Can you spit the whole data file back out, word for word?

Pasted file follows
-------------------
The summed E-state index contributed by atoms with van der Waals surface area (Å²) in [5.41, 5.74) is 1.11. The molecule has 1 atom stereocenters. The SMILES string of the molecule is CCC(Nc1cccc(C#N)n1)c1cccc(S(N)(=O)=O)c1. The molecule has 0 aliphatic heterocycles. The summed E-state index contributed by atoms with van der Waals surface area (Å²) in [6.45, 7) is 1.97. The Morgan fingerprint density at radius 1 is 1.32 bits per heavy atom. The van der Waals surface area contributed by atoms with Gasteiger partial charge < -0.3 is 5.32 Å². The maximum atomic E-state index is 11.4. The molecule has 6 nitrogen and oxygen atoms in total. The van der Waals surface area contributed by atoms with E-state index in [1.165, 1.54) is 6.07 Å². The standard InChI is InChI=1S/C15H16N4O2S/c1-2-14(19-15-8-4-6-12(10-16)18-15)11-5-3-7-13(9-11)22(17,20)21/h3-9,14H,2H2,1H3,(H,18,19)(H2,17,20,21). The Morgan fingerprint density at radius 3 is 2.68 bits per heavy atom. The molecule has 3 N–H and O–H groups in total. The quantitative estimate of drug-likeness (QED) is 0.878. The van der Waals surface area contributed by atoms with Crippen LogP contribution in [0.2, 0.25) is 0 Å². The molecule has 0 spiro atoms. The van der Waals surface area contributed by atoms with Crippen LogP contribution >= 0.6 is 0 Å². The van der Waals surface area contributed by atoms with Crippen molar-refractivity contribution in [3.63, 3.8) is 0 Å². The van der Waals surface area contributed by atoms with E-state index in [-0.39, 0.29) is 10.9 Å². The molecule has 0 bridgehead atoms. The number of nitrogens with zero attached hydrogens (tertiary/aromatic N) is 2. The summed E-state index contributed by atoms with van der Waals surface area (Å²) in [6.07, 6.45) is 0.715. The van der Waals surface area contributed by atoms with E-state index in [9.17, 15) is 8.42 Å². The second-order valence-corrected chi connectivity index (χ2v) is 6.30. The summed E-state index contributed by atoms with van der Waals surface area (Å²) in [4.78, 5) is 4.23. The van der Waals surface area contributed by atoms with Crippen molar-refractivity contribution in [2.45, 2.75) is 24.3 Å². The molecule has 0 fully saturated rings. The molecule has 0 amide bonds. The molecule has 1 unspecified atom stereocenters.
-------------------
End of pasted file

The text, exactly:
The summed E-state index contributed by atoms with van der Waals surface area (Å²) in [5.41, 5.74) is 1.11. The molecule has 1 atom stereocenters. The SMILES string of the molecule is CCC(Nc1cccc(C#N)n1)c1cccc(S(N)(=O)=O)c1. The molecule has 0 aliphatic heterocycles. The summed E-state index contributed by atoms with van der Waals surface area (Å²) in [6.45, 7) is 1.97. The Morgan fingerprint density at radius 1 is 1.32 bits per heavy atom. The van der Waals surface area contributed by atoms with Gasteiger partial charge < -0.3 is 5.32 Å². The maximum atomic E-state index is 11.4. The molecule has 6 nitrogen and oxygen atoms in total. The van der Waals surface area contributed by atoms with E-state index in [1.165, 1.54) is 6.07 Å². The standard InChI is InChI=1S/C15H16N4O2S/c1-2-14(19-15-8-4-6-12(10-16)18-15)11-5-3-7-13(9-11)22(17,20)21/h3-9,14H,2H2,1H3,(H,18,19)(H2,17,20,21). The Morgan fingerprint density at radius 3 is 2.68 bits per heavy atom. The molecule has 3 N–H and O–H groups in total. The quantitative estimate of drug-likeness (QED) is 0.878. The van der Waals surface area contributed by atoms with Crippen LogP contribution in [0.2, 0.25) is 0 Å². The molecule has 0 spiro atoms. The van der Waals surface area contributed by atoms with Crippen LogP contribution >= 0.6 is 0 Å². The van der Waals surface area contributed by atoms with Crippen molar-refractivity contribution in [3.63, 3.8) is 0 Å². The van der Waals surface area contributed by atoms with E-state index in [-0.39, 0.29) is 10.9 Å². The molecule has 0 bridgehead atoms. The number of nitrogens with zero attached hydrogens (tertiary/aromatic N) is 2. The summed E-state index contributed by atoms with van der Waals surface area (Å²) in [6.07, 6.45) is 0.715. The van der Waals surface area contributed by atoms with E-state index in [9.17, 15) is 8.42 Å². The second-order valence-corrected chi connectivity index (χ2v) is 6.30. The summed E-state index contributed by atoms with van der Waals surface area (Å²) in [4.78, 5) is 4.23. The van der Waals surface area contributed by atoms with Crippen molar-refractivity contribution in [2.45, 2.75) is 24.3 Å². The molecule has 0 fully saturated rings. The molecule has 0 amide bonds. The molecule has 1 unspecified atom stereocenters.